s figure6In ventral view, the vomer is visible between the triturating surfaces of the maxillae (Figure 6). Anteroventrally, it has a broad concave surface, its dorsal most point midway, which forms the anterior portion of the internal nares. The vomer bears a mediolaterally thin posterior process that extends one third into the anteroposterior length of the palatines. A thin groove runs along the midline of this process. Further posterior, a low ridge continues the trajectory of this process until the dorsal margin of the internal nares, but it is unclear whether this is a continuation of the vomer or merely in between the palatines. The vomer contacts the maxilla anterolaterally, the descending process of the prefrontal anterodorsally, and the palatines posterodorsally. Due to the resolution of the scan, the presence of foramina such as the praepalatine foramina, is unclear.

The palatine is a sheet-like bone that floors the nasal canal (Figure 6). In ventral view, it forms the posterior part of the internal nares and lies further dorsal to the triturating surfaces and the vomer. A ridge runs along its midline, but it is unclear whether this ridge is an extension of the posterior process of the vomer or is formed by the palatines themselves. It contacts the vomer ventrally and reaches the parietals on the skull roof through an ascending process. Laterally, it contacts the maxillae, but the precise suture between the palatine and the maxilla is not visible. Posteriorly it contacts the pterygoid, but the precise location of this suture, as well as a potential contact with the basisphenoid, is unclear.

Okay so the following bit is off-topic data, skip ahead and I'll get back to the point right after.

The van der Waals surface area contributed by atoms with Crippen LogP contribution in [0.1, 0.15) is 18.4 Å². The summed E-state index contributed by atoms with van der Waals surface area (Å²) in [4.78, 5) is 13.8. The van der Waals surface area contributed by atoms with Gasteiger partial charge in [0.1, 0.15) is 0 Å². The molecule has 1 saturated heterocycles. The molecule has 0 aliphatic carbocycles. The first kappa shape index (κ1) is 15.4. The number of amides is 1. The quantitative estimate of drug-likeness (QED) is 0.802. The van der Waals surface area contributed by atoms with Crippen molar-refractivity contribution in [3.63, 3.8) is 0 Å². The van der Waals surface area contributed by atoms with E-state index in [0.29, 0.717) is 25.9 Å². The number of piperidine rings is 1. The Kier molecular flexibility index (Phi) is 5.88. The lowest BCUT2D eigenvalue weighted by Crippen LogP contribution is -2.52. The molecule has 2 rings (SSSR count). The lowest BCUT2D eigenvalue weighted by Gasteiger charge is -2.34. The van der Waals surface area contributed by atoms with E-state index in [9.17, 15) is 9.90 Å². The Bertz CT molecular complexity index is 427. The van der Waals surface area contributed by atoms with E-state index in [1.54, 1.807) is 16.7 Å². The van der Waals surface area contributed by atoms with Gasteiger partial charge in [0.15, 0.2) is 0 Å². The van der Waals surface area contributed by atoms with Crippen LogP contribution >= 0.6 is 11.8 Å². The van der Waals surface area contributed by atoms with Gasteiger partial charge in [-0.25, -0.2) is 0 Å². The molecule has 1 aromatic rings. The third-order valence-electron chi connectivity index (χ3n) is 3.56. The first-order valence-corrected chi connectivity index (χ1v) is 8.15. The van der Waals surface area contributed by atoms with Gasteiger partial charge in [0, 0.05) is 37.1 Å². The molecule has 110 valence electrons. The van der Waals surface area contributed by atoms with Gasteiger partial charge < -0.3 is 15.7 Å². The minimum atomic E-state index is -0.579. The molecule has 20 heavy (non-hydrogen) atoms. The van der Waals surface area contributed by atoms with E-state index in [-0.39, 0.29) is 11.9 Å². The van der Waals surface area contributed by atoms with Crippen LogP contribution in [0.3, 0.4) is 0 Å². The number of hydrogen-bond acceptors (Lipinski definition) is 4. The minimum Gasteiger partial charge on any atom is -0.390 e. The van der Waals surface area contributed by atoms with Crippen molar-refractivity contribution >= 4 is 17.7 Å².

s figure7The pterygoid forms a major part of the posteroventral side of the cranium (Figure 6). Its lateral margin is characterised by a slight ventrally curved ridge, and a lateral flange is absent. Posteriorly, at the level of the base of the foramen magnum, the pterygoid bears the opening of the foramen posterius canalis carotici interni (Figure 7). Posteromedially, the pterygoid wraps around the basisphenoid, and it contacts the quadrate posterolaterally. The anterior sutures of the pterygoid are not visible, nor is it clear whether the pterygoids have a midline contact anteriorly to the basisphenoid.

Joyce et al. (2019) could not assess the presence of an epipterygoid due to the crushed trigeminal region in all three available specimens. Unfortunately, its presence in MAB13742 is similarly unclear due to preservation.